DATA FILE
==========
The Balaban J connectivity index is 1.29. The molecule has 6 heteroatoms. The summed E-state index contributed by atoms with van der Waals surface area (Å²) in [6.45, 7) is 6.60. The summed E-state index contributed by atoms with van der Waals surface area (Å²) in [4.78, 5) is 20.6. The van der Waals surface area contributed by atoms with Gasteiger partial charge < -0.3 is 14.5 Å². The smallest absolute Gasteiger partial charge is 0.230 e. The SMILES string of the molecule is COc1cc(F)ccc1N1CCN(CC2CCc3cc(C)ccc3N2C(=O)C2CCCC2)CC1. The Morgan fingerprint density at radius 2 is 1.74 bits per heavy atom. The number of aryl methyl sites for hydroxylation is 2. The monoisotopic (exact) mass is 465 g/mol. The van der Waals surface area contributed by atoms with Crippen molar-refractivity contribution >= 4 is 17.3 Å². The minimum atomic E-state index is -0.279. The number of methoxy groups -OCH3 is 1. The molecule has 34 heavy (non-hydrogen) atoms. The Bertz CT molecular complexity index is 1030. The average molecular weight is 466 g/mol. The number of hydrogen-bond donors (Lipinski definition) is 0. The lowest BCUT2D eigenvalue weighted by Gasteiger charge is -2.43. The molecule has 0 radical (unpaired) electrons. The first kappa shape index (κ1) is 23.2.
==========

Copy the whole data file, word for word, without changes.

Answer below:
The Balaban J connectivity index is 1.29. The molecule has 6 heteroatoms. The summed E-state index contributed by atoms with van der Waals surface area (Å²) in [6.45, 7) is 6.60. The summed E-state index contributed by atoms with van der Waals surface area (Å²) in [4.78, 5) is 20.6. The van der Waals surface area contributed by atoms with Gasteiger partial charge < -0.3 is 14.5 Å². The smallest absolute Gasteiger partial charge is 0.230 e. The SMILES string of the molecule is COc1cc(F)ccc1N1CCN(CC2CCc3cc(C)ccc3N2C(=O)C2CCCC2)CC1. The Morgan fingerprint density at radius 2 is 1.74 bits per heavy atom. The number of aryl methyl sites for hydroxylation is 2. The monoisotopic (exact) mass is 465 g/mol. The van der Waals surface area contributed by atoms with Crippen molar-refractivity contribution >= 4 is 17.3 Å². The minimum atomic E-state index is -0.279. The number of methoxy groups -OCH3 is 1. The molecule has 34 heavy (non-hydrogen) atoms. The Bertz CT molecular complexity index is 1030. The average molecular weight is 466 g/mol. The number of hydrogen-bond donors (Lipinski definition) is 0. The lowest BCUT2D eigenvalue weighted by Gasteiger charge is -2.43. The molecule has 0 radical (unpaired) electrons. The first kappa shape index (κ1) is 23.2.